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Not unlike many others who have lived in France, I had a serious boulangerie habit. I bought multiple baguettes per week like any good francophile, and frequently indulged in the breakfast croissant, pain au chocolat, and frangipane-filled croissant aux amandes. I grew comfortably familiar with the offerings at the storefront across from my apartment until the holidays arrived; out came slews of buches de Noël, galette des rois and a cake with an obviously-not-French name: panettone.
I had only tried panettone once before I visited Albero dei Gelati in Park Slope last week. It was at a French friend’s holiday/board game party. I wasn’t feeling it that night, so when it came time to play the French equivalent of Trivial Pursuit, I sat out a turn and drifted towards a table full of desserts. Panettone was there, but instead of being one of those glowing loafs that I eyed in every bakery window, it was encased in cellophane and a red cardboard box. Curious (and also assuming) as to why it hadn’t been opened, I did the honors and helped myself to a sliver. It was flakey, dry and generic from what I can remember, perhaps like many other plastic-wrapped desserts. Its appearance on the dessert table was obviously inspired out of tradition rather than craving.
I’ve had many firsts since I moved from France to New York, including what I consider to be my first real panettone. Monia and Alessandro, the owners of Albero dei Gelati, invited me to their store on 5th Ave in Brooklyn last week to try their variation of the holiday loaf. They’re celebrating their fifth month in New York after having moved from a village near Milan (the birthplace of panettone) nearly five months ago. For good reason, their albero has received much praise for their savory and seasonal gelato menu that changes daily. Depending on the time of year, one can expect flavors like blue cheese, toasted chestnut and olive oil since, according to Monia, “anything can be made into gelato.”
While the idea of licorice gelato is certainly tempting (and hip), what moves the Albero de Gelati beyond any trends is their commitment to classic Italian technique. They are strong followers of the Italian-born Slow Food philosophy that honors “good, clean and fair” ingredients as much as it works to preserve traditional cooking methods. The way this philosophy translates is that Monia and Alessandro purchase the majority of their ingredients from not only “local” farms, but also ones that they’ve visited. A member of a long line of gelato makers, Monia and her family preserve their tried and true recipes for every product that they serve. Except for some Italian wines and a handful of other ingredients, they make everything in house from the best products around.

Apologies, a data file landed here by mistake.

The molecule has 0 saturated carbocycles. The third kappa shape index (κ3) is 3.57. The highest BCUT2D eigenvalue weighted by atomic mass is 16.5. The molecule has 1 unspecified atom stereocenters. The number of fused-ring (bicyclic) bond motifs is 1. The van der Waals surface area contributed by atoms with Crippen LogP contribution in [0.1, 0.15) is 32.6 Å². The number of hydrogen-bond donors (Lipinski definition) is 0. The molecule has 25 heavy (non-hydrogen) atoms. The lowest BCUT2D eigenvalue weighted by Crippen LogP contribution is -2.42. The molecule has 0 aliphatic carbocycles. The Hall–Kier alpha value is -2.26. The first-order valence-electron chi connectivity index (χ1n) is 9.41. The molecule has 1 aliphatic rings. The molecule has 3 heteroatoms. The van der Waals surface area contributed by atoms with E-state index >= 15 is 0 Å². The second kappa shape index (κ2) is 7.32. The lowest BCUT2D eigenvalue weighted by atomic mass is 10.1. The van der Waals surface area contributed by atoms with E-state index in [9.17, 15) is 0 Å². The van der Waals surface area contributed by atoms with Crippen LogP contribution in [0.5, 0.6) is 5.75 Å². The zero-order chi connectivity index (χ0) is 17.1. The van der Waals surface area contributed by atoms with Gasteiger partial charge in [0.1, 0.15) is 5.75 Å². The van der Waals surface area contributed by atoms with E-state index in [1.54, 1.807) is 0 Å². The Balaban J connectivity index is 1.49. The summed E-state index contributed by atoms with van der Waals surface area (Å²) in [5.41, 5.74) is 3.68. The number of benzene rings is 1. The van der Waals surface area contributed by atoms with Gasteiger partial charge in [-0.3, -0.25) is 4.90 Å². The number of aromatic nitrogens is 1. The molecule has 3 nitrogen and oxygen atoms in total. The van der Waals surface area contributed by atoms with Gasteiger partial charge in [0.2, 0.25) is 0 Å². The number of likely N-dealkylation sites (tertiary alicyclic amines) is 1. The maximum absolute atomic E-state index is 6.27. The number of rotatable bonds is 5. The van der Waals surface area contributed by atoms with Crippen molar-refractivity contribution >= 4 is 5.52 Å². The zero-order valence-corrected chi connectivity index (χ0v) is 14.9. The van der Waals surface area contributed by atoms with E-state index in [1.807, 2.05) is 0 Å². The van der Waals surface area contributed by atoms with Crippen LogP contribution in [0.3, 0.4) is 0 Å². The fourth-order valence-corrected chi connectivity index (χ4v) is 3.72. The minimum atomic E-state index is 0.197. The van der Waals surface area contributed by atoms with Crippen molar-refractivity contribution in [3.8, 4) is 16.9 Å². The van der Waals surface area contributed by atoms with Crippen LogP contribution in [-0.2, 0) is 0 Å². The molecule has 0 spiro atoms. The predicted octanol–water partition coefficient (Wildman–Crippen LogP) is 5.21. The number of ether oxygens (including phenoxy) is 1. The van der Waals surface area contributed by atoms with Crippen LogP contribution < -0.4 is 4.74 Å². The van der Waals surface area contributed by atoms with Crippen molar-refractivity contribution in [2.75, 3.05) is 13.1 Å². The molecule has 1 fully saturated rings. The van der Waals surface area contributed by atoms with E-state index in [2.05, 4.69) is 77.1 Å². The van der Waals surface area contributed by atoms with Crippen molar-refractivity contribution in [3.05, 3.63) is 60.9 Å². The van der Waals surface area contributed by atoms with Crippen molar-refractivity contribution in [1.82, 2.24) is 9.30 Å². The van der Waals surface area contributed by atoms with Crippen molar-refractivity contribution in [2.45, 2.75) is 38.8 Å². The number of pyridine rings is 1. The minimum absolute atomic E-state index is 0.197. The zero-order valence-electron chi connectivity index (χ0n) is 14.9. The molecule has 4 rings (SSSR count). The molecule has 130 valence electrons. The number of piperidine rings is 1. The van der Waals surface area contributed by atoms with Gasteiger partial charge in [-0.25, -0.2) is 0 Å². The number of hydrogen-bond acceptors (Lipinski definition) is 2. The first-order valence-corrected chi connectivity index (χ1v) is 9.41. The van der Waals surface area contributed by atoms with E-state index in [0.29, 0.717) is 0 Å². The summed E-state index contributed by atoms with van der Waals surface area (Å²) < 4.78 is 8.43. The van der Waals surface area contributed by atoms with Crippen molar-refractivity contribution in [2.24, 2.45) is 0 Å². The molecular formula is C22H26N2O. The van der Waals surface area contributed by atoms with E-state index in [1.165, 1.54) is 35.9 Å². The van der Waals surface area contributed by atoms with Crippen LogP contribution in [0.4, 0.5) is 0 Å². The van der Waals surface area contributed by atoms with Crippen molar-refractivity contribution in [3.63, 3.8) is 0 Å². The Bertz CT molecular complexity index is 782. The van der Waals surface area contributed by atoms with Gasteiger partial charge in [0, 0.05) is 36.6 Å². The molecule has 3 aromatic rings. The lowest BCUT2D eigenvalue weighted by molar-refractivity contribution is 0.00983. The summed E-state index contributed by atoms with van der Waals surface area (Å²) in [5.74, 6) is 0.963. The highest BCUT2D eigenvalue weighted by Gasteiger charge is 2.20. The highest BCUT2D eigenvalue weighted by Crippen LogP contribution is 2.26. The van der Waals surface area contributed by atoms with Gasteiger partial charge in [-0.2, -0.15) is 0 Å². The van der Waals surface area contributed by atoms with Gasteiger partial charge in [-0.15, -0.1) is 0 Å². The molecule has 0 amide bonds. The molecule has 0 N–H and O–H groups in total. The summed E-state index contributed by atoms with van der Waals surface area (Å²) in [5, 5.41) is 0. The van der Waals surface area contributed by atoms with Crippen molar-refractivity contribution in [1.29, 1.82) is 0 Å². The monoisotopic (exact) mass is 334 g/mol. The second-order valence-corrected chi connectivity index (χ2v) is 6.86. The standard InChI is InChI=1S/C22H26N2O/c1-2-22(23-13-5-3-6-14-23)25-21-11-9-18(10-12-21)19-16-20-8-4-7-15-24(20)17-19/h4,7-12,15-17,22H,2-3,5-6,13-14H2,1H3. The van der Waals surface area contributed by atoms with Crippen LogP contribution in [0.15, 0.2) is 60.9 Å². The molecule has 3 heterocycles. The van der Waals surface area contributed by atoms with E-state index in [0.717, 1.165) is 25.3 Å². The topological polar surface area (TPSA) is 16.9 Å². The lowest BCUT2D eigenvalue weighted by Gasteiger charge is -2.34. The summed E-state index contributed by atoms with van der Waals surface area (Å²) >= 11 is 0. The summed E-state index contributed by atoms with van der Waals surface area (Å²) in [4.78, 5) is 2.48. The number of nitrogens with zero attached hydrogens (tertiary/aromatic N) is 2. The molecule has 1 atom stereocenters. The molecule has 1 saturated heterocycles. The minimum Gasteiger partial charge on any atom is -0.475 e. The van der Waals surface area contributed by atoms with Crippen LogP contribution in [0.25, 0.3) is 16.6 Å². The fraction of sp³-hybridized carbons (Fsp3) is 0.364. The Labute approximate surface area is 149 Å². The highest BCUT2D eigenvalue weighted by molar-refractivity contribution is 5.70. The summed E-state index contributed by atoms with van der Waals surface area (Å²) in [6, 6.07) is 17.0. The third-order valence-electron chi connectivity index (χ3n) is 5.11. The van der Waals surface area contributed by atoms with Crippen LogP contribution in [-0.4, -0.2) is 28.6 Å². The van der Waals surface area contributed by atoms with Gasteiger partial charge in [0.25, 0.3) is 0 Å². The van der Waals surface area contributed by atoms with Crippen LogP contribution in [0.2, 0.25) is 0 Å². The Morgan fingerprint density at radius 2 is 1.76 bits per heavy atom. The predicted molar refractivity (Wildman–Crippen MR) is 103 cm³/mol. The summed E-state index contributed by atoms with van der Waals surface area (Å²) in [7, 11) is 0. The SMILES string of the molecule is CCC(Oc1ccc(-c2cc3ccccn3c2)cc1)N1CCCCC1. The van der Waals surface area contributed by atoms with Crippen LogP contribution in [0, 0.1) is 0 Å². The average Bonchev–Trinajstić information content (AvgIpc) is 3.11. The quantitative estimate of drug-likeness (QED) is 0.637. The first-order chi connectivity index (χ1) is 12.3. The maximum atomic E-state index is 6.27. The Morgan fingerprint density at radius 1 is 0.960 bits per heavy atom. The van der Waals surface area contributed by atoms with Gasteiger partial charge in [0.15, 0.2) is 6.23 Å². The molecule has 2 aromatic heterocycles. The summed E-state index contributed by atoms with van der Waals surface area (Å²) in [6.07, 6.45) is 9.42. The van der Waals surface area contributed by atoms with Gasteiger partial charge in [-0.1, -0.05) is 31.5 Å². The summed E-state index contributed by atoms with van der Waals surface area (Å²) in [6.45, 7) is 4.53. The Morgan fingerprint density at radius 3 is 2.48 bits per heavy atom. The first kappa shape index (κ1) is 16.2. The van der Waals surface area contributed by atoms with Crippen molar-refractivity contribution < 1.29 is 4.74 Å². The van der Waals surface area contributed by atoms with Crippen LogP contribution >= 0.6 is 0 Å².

The panettone is no exception. The entire process takes three days, so I only watched the incorporation of the butter, flour, sugar, eggs, raisins, candied fruit, salt, honey and vanilla beans into the mother yeast that had already risen for twelve hours. With the garnishes kneaded in, the loaf still had six hours left to rise before being baked and eventually hung upside down overnight to ensure a light texture. It’s ready to eat once gravity has done its job.
It didn’t matter that my first panettone experience had been unremarkable; anyone can taste that Albero dei Gelati’s loaf is genuinely special. The darkened exterior gives way to a golden interior that’s marbled with small bits of candied orange and moist raisins. It’s sweetly fragrant, whether it’s at room temperature or toasted, and is especially satisfying when drizzled with a whipped marsala wine custard or paired with one of their seasonal gelati.
Nothing gold can stay, though; panettone is only served during Christmas and New Year’s according to tradition. To not miss out like I did in France, I made sure to place an order for my own homemade panettone from Monia and Alessandro. It will certainly outshine any other holiday dessert.
To learn more about Albero dei Gelati and place an order for your own panettone, visit their website.